The play, which is based on a true story about a meeting between Muhammad Ali and actor Lincoln Perry (better known as his character "Stepin Fetchit") before Ali's second fight with Sonny Liston, opens October 27 and runs through November 22 at the Southwest Arts Center in Atlanta.

* Pianist Reggie Thomas, another St. Louis expat who's now heading the jazz studies department at Northern Illinois University, will be part of the rhythm section for the Thelonious Monk Institute's International Jazz Vocals Competition to be held November 14 and 15 in Los Angeles.

Thomas, bassist Rodney Whitaker and drummer Carl Allen will back the contestants as they perform for a panel of judges including Patti Austin, Dee Dee Bridgewater, Freddy Cole, Al Jarreau, and Luciana Souza.

* Vintage Vinyl has made the website Thrillist's list of "The 21 Best Record Shops in America."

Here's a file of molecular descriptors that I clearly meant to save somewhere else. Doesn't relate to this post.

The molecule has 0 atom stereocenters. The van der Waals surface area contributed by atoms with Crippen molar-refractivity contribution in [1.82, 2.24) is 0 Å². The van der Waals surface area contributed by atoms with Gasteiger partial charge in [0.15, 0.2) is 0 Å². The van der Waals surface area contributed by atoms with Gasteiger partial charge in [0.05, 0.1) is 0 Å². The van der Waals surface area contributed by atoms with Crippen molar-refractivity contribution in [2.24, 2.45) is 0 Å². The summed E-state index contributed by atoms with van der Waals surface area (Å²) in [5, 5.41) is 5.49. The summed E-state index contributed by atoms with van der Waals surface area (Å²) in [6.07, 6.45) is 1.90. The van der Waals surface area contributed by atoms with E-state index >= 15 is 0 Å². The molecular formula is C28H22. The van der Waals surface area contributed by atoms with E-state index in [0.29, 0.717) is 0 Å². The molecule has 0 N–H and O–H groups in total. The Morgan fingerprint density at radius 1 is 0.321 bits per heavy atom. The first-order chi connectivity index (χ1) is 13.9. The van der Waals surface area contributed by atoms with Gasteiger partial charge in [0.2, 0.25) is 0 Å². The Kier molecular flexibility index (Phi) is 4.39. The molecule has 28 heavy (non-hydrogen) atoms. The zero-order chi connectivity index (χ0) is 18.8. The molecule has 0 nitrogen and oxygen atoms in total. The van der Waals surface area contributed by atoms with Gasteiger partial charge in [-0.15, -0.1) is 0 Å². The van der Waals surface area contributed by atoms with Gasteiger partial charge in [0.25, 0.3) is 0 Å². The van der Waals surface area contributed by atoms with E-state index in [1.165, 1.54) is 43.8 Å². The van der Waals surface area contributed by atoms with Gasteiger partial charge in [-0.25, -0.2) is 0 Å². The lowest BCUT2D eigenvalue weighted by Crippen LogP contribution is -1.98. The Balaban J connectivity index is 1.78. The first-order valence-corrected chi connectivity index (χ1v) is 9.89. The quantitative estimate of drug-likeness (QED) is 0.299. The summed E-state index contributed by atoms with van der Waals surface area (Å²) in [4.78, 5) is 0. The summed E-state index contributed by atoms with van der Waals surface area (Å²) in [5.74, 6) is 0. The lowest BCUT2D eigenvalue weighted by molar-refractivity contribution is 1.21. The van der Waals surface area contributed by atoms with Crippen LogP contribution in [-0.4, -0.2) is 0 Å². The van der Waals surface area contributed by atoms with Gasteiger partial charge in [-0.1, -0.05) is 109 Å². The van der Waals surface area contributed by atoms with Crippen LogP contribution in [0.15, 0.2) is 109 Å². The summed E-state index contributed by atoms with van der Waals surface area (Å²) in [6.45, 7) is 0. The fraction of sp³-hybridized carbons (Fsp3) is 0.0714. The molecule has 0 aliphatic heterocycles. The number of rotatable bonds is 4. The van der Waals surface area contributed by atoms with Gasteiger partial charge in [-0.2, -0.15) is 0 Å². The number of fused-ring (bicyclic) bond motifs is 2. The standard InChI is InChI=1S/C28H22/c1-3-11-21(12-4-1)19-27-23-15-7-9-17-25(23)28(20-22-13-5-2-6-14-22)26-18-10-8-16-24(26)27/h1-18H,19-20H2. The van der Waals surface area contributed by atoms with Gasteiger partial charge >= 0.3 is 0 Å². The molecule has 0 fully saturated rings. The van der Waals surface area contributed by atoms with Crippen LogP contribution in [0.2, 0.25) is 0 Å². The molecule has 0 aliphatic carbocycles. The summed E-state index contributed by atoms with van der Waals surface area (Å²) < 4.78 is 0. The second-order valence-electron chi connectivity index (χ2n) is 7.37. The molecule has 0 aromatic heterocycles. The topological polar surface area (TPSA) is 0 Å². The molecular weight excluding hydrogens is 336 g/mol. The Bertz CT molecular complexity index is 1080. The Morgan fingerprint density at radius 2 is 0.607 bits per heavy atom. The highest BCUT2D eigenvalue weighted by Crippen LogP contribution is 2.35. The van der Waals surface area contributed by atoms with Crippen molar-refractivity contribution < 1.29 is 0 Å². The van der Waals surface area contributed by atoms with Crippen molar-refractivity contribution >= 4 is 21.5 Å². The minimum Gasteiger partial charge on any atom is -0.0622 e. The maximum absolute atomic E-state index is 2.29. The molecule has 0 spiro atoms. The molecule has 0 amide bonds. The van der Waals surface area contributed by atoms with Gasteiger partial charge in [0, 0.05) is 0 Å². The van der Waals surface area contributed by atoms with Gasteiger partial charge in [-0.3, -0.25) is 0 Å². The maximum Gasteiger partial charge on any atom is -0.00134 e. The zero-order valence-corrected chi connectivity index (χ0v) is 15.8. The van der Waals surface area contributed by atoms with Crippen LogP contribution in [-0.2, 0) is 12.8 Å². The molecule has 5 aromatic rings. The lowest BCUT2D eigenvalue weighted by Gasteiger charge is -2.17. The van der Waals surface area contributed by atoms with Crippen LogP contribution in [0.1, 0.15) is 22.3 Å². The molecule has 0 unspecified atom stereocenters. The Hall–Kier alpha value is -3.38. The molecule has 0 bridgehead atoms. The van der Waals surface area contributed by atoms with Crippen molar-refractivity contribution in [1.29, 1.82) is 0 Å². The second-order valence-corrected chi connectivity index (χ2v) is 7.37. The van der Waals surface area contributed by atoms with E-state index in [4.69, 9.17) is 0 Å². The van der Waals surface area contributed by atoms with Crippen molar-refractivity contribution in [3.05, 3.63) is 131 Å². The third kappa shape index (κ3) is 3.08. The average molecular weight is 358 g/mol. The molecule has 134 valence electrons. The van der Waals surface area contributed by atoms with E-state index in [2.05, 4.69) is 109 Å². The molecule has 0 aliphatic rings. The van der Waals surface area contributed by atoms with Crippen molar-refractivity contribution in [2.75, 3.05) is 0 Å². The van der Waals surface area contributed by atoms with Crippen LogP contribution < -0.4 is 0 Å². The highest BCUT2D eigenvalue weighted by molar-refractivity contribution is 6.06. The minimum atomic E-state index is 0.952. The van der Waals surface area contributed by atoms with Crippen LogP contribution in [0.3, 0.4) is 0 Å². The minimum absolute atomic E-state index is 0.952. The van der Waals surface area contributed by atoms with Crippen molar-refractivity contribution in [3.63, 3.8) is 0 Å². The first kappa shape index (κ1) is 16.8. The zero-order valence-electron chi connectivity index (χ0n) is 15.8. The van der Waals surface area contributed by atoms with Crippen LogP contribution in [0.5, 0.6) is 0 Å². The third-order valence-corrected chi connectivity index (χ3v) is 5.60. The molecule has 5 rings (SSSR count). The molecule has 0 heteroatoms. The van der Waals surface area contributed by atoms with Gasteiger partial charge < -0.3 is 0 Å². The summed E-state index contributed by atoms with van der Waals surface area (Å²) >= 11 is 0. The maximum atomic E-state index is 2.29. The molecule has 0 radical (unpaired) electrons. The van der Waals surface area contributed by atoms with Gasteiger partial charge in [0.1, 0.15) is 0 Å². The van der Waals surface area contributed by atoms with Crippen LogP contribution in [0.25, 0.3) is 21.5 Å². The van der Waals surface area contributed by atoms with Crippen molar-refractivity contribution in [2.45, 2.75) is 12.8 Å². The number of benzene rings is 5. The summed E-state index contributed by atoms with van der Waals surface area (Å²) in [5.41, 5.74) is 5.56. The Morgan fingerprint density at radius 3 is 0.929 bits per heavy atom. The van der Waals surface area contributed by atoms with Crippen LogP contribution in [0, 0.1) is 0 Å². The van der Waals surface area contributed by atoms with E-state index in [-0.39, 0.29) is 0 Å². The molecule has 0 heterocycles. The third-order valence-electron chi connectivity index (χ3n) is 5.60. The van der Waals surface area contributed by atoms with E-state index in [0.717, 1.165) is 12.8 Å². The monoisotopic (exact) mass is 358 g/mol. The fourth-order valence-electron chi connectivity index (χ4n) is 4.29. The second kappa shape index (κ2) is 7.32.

* John F. Goodman (a writer, not the St. Louis-born actor) of Jazz Inside and Out reviewed the DVD of the Clark Terry documentary Keep On Keepin' On.

* Pinched by a series of budget cuts affecting state universities in Illinois, radio station WSIE has launched another IndieGoGo campaign, this time hoping to raise $10,000 to help with operational expenses. You can learn more about the campaign and pledge your support here.

* Saxophonist Oliver Lake has posted to Facebook some photos from Tuesday's night Trio 3 performance with guest pianist Ethan Iverson at the Blue Note in NYC

* The Riverfront Times annual "Best of St. Louis" issue is out this week, and to no one's surprise, Jazz at the Bistro aka Ferring Jazz Bistro was named "Best Jazz Club" in both the staff-written listings and the reader's poll.